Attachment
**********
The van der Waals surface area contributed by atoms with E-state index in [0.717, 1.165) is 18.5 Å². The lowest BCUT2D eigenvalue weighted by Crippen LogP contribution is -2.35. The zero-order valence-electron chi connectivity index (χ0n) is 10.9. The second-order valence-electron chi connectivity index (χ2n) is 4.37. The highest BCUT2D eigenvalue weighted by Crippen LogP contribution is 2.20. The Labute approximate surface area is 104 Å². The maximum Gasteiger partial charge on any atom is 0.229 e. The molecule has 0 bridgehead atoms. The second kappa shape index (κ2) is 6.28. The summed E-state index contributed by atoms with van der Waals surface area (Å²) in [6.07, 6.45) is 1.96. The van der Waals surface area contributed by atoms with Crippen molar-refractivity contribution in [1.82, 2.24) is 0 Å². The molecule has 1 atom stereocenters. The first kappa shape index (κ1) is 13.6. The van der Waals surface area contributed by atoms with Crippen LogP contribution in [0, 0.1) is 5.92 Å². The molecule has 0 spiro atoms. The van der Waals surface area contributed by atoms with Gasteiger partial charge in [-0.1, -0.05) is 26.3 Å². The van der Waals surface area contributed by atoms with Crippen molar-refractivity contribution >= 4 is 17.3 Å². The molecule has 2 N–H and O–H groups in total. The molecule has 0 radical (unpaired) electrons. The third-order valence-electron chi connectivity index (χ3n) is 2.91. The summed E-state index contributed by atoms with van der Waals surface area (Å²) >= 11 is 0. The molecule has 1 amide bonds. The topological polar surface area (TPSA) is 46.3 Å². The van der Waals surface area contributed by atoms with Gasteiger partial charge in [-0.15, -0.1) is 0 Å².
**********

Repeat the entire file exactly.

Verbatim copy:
The van der Waals surface area contributed by atoms with E-state index in [0.717, 1.165) is 18.5 Å². The lowest BCUT2D eigenvalue weighted by Crippen LogP contribution is -2.35. The zero-order valence-electron chi connectivity index (χ0n) is 10.9. The second-order valence-electron chi connectivity index (χ2n) is 4.37. The highest BCUT2D eigenvalue weighted by Crippen LogP contribution is 2.20. The Labute approximate surface area is 104 Å². The maximum Gasteiger partial charge on any atom is 0.229 e. The molecule has 0 bridgehead atoms. The second kappa shape index (κ2) is 6.28. The summed E-state index contributed by atoms with van der Waals surface area (Å²) in [6.07, 6.45) is 1.96. The van der Waals surface area contributed by atoms with Crippen molar-refractivity contribution in [1.82, 2.24) is 0 Å². The molecule has 1 atom stereocenters. The first kappa shape index (κ1) is 13.6. The van der Waals surface area contributed by atoms with Crippen LogP contribution in [0, 0.1) is 5.92 Å². The molecule has 0 spiro atoms. The van der Waals surface area contributed by atoms with Gasteiger partial charge in [-0.1, -0.05) is 26.3 Å². The van der Waals surface area contributed by atoms with Crippen molar-refractivity contribution >= 4 is 17.3 Å². The molecule has 2 N–H and O–H groups in total. The molecule has 0 radical (unpaired) electrons. The third-order valence-electron chi connectivity index (χ3n) is 2.91. The summed E-state index contributed by atoms with van der Waals surface area (Å²) >= 11 is 0. The molecule has 1 amide bonds. The topological polar surface area (TPSA) is 46.3 Å². The van der Waals surface area contributed by atoms with Gasteiger partial charge in [-0.15, -0.1) is 0 Å².